Worldwide research shows
Higher achievement is associated with parents who
O Read aloud to their children
O Discuss current affairs with them
O Keep in contact with teachers
O Talk to children about school matters
Organisation for Economic Cooperation and Development
(OECD) Based on data from 65 countries 2012
Research suggests that helping with homework does
not improve achievement
OECD 2012 + 2014 research paper
Dissatisfaction with
information from schools
O Can parents easily discuss school matters
with their children? Do they know enough?
O Do they have the same expectations as the
teachers?
O When they ask for extra work, do the
teachers understand why?
What the parents said …
O “I wish to know about the curriculum to help my
children to know about the studies the levels”
O ”I like to have extra homework or extra books
that she can use so unless I don't go and asks
them um what can I do to improve him? they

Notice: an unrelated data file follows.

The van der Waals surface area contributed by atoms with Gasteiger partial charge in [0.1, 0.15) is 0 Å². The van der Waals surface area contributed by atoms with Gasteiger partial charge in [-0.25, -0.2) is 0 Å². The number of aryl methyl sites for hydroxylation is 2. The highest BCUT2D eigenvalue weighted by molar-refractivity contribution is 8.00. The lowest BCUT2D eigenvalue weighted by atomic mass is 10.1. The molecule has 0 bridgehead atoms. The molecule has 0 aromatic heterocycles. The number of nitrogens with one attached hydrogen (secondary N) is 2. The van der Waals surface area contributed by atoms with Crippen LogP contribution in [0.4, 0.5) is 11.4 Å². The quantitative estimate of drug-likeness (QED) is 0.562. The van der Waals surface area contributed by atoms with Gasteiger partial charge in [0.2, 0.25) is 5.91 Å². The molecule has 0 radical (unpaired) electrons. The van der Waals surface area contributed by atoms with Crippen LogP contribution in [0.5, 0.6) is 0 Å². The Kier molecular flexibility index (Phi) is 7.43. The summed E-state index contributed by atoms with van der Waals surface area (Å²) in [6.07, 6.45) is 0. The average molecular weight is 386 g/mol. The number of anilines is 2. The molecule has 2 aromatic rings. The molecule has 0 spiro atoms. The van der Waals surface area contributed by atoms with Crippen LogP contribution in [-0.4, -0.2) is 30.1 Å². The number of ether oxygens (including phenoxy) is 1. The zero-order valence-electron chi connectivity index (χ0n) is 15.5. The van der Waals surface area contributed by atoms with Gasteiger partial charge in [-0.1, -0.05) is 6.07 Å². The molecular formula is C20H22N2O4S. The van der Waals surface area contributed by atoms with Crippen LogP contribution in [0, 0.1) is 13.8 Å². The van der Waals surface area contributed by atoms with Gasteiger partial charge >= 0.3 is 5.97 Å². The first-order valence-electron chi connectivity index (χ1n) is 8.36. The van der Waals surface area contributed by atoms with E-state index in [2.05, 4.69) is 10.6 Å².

don't give me that information”
O “And the effort is good and the level is low and
you never get the truth”
What the parents said
O “When you see the performance you see good, good,
why is she not excellent then? what should she be
doing to be excellent? I keep asking the teacher if
there is anything specific that she needs”
O “And always they are looking for the average level,
that is it they are not encouraging the children”
O “They say she is good compared to what? to average?
compared to other children? compared to the school
level? compared to one school to another school?”
A parent on a Family Learning
course said …
O “I decided to do the course with my
daughter X because I had no clue how to
guide and support her in her learning… This
course has allowed me to practise patience
and acceptance in going with the flow of my
child. As the weeks go on, I can see that X
and I are both learning how to work and play
with each other and for this I am truly
grateful”
How might supplementary
schools help?
O Support children by enabling them to show their
achievements in out of school contexts
O Support parents in helping their children by
running Family Learning courses alongside
supplementary classes for children
O Give information about other education systems
to mainstream schools
O Give information about the UK education system
to parents
………??? More suggestions?